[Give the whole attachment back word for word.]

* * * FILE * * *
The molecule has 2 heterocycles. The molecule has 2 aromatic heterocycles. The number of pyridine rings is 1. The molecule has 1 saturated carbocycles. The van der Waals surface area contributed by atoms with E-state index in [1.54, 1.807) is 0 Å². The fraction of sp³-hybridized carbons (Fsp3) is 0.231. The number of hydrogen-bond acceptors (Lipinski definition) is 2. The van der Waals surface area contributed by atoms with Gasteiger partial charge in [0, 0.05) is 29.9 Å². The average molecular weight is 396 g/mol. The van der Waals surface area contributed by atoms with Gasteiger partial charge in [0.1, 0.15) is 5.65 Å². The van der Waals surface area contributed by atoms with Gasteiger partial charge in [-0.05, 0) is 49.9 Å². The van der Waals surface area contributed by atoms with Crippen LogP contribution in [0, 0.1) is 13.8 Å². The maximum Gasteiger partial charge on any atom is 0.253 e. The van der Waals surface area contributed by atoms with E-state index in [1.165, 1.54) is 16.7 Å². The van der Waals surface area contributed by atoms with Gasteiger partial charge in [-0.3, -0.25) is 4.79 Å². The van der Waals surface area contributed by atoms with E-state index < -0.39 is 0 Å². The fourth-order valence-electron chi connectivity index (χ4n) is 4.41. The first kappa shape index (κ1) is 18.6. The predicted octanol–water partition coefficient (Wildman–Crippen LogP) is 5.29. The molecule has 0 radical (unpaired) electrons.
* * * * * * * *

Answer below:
The molecule has 2 heterocycles. The molecule has 2 aromatic heterocycles. The number of pyridine rings is 1. The molecule has 1 saturated carbocycles. The van der Waals surface area contributed by atoms with E-state index in [1.54, 1.807) is 0 Å². The fraction of sp³-hybridized carbons (Fsp3) is 0.231. The number of hydrogen-bond acceptors (Lipinski definition) is 2. The van der Waals surface area contributed by atoms with Gasteiger partial charge in [0, 0.05) is 29.9 Å². The average molecular weight is 396 g/mol. The van der Waals surface area contributed by atoms with Gasteiger partial charge in [0.1, 0.15) is 5.65 Å². The van der Waals surface area contributed by atoms with Gasteiger partial charge in [-0.05, 0) is 49.9 Å². The van der Waals surface area contributed by atoms with Crippen LogP contribution in [0, 0.1) is 13.8 Å². The maximum Gasteiger partial charge on any atom is 0.253 e. The van der Waals surface area contributed by atoms with E-state index in [1.165, 1.54) is 16.7 Å². The van der Waals surface area contributed by atoms with Gasteiger partial charge in [-0.3, -0.25) is 4.79 Å². The van der Waals surface area contributed by atoms with E-state index < -0.39 is 0 Å². The fourth-order valence-electron chi connectivity index (χ4n) is 4.41. The first kappa shape index (κ1) is 18.6. The predicted octanol–water partition coefficient (Wildman–Crippen LogP) is 5.29. The molecule has 0 radical (unpaired) electrons.